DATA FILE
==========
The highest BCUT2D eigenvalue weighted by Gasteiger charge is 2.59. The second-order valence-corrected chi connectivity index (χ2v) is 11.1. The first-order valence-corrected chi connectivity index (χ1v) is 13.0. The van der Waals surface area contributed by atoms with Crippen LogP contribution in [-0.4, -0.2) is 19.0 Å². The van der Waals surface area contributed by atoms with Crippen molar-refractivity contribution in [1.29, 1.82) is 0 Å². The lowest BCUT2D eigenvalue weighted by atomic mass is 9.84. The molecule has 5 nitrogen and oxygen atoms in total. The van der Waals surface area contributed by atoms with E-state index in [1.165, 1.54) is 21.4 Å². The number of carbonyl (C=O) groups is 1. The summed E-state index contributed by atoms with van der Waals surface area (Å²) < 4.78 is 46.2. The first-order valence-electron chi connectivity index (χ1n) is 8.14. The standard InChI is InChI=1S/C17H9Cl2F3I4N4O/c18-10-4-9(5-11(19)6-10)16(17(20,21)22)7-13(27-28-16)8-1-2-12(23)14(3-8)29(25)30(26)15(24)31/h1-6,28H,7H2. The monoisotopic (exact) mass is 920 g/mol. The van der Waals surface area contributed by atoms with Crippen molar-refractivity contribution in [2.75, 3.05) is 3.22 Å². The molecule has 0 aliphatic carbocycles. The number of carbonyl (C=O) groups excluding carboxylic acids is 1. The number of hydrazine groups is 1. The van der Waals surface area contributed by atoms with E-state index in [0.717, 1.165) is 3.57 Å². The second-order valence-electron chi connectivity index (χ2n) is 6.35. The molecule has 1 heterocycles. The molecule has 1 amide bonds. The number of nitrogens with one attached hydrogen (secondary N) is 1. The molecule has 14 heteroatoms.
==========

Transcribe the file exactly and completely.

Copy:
The highest BCUT2D eigenvalue weighted by Gasteiger charge is 2.59. The second-order valence-corrected chi connectivity index (χ2v) is 11.1. The first-order valence-corrected chi connectivity index (χ1v) is 13.0. The van der Waals surface area contributed by atoms with Crippen LogP contribution in [-0.4, -0.2) is 19.0 Å². The van der Waals surface area contributed by atoms with Crippen molar-refractivity contribution in [1.29, 1.82) is 0 Å². The lowest BCUT2D eigenvalue weighted by atomic mass is 9.84. The molecule has 5 nitrogen and oxygen atoms in total. The van der Waals surface area contributed by atoms with E-state index in [1.165, 1.54) is 21.4 Å². The number of carbonyl (C=O) groups is 1. The summed E-state index contributed by atoms with van der Waals surface area (Å²) < 4.78 is 46.2. The first-order valence-electron chi connectivity index (χ1n) is 8.14. The standard InChI is InChI=1S/C17H9Cl2F3I4N4O/c18-10-4-9(5-11(19)6-10)16(17(20,21)22)7-13(27-28-16)8-1-2-12(23)14(3-8)29(25)30(26)15(24)31/h1-6,28H,7H2. The monoisotopic (exact) mass is 920 g/mol. The van der Waals surface area contributed by atoms with Crippen molar-refractivity contribution in [2.75, 3.05) is 3.22 Å². The molecule has 0 aliphatic carbocycles. The number of carbonyl (C=O) groups excluding carboxylic acids is 1. The number of hydrazine groups is 1. The van der Waals surface area contributed by atoms with E-state index in [0.717, 1.165) is 3.57 Å². The second-order valence-electron chi connectivity index (χ2n) is 6.35. The molecule has 1 heterocycles. The molecule has 1 amide bonds. The number of nitrogens with one attached hydrogen (secondary N) is 1. The molecule has 14 heteroatoms.